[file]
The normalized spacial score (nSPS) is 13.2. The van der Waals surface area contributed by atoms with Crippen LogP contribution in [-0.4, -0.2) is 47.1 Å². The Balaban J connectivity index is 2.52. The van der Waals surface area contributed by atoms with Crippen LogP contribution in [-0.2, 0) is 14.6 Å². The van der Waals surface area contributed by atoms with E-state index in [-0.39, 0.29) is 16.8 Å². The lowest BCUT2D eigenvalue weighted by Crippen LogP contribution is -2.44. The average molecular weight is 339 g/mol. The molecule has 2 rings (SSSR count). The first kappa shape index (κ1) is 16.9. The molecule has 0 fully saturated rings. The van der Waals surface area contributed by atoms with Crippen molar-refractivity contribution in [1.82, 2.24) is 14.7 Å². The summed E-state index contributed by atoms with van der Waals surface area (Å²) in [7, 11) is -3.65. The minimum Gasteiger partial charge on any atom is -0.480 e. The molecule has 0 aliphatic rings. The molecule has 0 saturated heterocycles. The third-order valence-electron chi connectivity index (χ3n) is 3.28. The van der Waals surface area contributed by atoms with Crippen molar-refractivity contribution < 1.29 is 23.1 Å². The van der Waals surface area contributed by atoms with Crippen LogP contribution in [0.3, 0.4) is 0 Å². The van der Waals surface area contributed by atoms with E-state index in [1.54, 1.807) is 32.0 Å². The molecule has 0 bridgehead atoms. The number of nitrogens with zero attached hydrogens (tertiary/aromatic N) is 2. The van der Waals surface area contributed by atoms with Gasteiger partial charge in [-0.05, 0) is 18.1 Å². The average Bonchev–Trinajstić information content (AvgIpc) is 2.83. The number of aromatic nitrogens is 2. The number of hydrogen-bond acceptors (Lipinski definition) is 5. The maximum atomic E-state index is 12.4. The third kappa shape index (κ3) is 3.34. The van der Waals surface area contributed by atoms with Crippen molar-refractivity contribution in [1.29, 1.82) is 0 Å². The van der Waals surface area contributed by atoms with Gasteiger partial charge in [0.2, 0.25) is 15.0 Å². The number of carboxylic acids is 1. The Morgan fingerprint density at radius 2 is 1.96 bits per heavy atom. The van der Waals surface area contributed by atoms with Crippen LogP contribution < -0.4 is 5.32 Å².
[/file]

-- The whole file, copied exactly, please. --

The normalized spacial score (nSPS) is 13.2. The van der Waals surface area contributed by atoms with Crippen LogP contribution in [-0.4, -0.2) is 47.1 Å². The Balaban J connectivity index is 2.52. The van der Waals surface area contributed by atoms with Crippen LogP contribution in [-0.2, 0) is 14.6 Å². The van der Waals surface area contributed by atoms with E-state index in [-0.39, 0.29) is 16.8 Å². The lowest BCUT2D eigenvalue weighted by Crippen LogP contribution is -2.44. The average molecular weight is 339 g/mol. The molecule has 2 rings (SSSR count). The first kappa shape index (κ1) is 16.9. The molecule has 0 fully saturated rings. The van der Waals surface area contributed by atoms with Crippen molar-refractivity contribution in [1.82, 2.24) is 14.7 Å². The summed E-state index contributed by atoms with van der Waals surface area (Å²) in [7, 11) is -3.65. The minimum Gasteiger partial charge on any atom is -0.480 e. The molecule has 0 aliphatic rings. The molecule has 0 saturated heterocycles. The third-order valence-electron chi connectivity index (χ3n) is 3.28. The van der Waals surface area contributed by atoms with Crippen molar-refractivity contribution < 1.29 is 23.1 Å². The van der Waals surface area contributed by atoms with Crippen LogP contribution in [0.3, 0.4) is 0 Å². The van der Waals surface area contributed by atoms with E-state index in [1.54, 1.807) is 32.0 Å². The molecule has 0 bridgehead atoms. The number of nitrogens with zero attached hydrogens (tertiary/aromatic N) is 2. The van der Waals surface area contributed by atoms with Gasteiger partial charge in [-0.05, 0) is 18.1 Å². The average Bonchev–Trinajstić information content (AvgIpc) is 2.83. The number of aromatic nitrogens is 2. The number of hydrogen-bond acceptors (Lipinski definition) is 5. The maximum atomic E-state index is 12.4. The third kappa shape index (κ3) is 3.34. The van der Waals surface area contributed by atoms with Crippen molar-refractivity contribution in [1.29, 1.82) is 0 Å². The van der Waals surface area contributed by atoms with Gasteiger partial charge in [0.2, 0.25) is 15.0 Å². The number of carboxylic acids is 1. The Morgan fingerprint density at radius 2 is 1.96 bits per heavy atom. The van der Waals surface area contributed by atoms with Crippen LogP contribution < -0.4 is 5.32 Å².